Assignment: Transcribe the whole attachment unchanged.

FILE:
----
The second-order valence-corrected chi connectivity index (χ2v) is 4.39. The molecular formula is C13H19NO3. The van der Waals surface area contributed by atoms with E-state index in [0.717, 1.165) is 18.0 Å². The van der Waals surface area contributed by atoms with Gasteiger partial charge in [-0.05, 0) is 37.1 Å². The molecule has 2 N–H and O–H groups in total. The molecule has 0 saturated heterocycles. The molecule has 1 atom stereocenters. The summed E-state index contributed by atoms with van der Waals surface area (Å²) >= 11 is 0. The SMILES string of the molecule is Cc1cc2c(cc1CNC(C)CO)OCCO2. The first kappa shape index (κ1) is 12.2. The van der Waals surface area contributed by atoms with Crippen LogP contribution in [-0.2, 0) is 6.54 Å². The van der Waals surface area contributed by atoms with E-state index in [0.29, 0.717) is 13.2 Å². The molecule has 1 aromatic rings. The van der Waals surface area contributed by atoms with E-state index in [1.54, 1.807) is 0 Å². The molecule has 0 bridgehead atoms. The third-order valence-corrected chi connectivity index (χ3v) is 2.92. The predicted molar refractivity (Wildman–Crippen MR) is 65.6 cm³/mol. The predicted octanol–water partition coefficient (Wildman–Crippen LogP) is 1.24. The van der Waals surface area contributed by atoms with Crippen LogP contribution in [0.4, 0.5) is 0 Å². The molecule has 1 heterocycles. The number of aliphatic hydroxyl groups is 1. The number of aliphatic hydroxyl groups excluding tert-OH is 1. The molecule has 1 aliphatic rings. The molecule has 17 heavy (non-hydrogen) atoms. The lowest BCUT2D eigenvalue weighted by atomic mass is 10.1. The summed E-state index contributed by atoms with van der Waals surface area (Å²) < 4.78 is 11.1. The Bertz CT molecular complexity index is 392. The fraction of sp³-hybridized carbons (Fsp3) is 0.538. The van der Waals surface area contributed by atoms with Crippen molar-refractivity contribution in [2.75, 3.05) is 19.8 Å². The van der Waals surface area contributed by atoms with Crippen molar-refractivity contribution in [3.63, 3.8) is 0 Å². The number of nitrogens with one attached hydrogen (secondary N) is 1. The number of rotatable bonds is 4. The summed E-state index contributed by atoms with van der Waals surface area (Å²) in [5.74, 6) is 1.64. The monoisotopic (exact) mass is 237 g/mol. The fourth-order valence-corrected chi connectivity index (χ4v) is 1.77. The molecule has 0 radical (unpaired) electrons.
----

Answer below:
The second-order valence-corrected chi connectivity index (χ2v) is 4.39. The molecular formula is C13H19NO3. The van der Waals surface area contributed by atoms with E-state index in [0.717, 1.165) is 18.0 Å². The van der Waals surface area contributed by atoms with Gasteiger partial charge in [-0.05, 0) is 37.1 Å². The molecule has 2 N–H and O–H groups in total. The molecule has 0 saturated heterocycles. The molecule has 1 atom stereocenters. The summed E-state index contributed by atoms with van der Waals surface area (Å²) >= 11 is 0. The SMILES string of the molecule is Cc1cc2c(cc1CNC(C)CO)OCCO2. The first kappa shape index (κ1) is 12.2. The van der Waals surface area contributed by atoms with Crippen LogP contribution in [-0.2, 0) is 6.54 Å². The van der Waals surface area contributed by atoms with E-state index in [0.29, 0.717) is 13.2 Å². The molecule has 1 aromatic rings. The van der Waals surface area contributed by atoms with E-state index in [1.54, 1.807) is 0 Å². The molecule has 0 bridgehead atoms. The third-order valence-corrected chi connectivity index (χ3v) is 2.92. The predicted molar refractivity (Wildman–Crippen MR) is 65.6 cm³/mol. The predicted octanol–water partition coefficient (Wildman–Crippen LogP) is 1.24. The van der Waals surface area contributed by atoms with Crippen LogP contribution in [0.4, 0.5) is 0 Å². The molecule has 1 heterocycles. The number of aliphatic hydroxyl groups is 1. The number of aliphatic hydroxyl groups excluding tert-OH is 1. The molecule has 1 aliphatic rings. The molecule has 17 heavy (non-hydrogen) atoms. The lowest BCUT2D eigenvalue weighted by atomic mass is 10.1. The summed E-state index contributed by atoms with van der Waals surface area (Å²) < 4.78 is 11.1. The Bertz CT molecular complexity index is 392. The fraction of sp³-hybridized carbons (Fsp3) is 0.538. The van der Waals surface area contributed by atoms with Crippen molar-refractivity contribution in [2.75, 3.05) is 19.8 Å². The van der Waals surface area contributed by atoms with Crippen molar-refractivity contribution in [3.63, 3.8) is 0 Å². The number of nitrogens with one attached hydrogen (secondary N) is 1. The number of rotatable bonds is 4. The summed E-state index contributed by atoms with van der Waals surface area (Å²) in [5.74, 6) is 1.64. The monoisotopic (exact) mass is 237 g/mol. The fourth-order valence-corrected chi connectivity index (χ4v) is 1.77. The molecule has 0 radical (unpaired) electrons.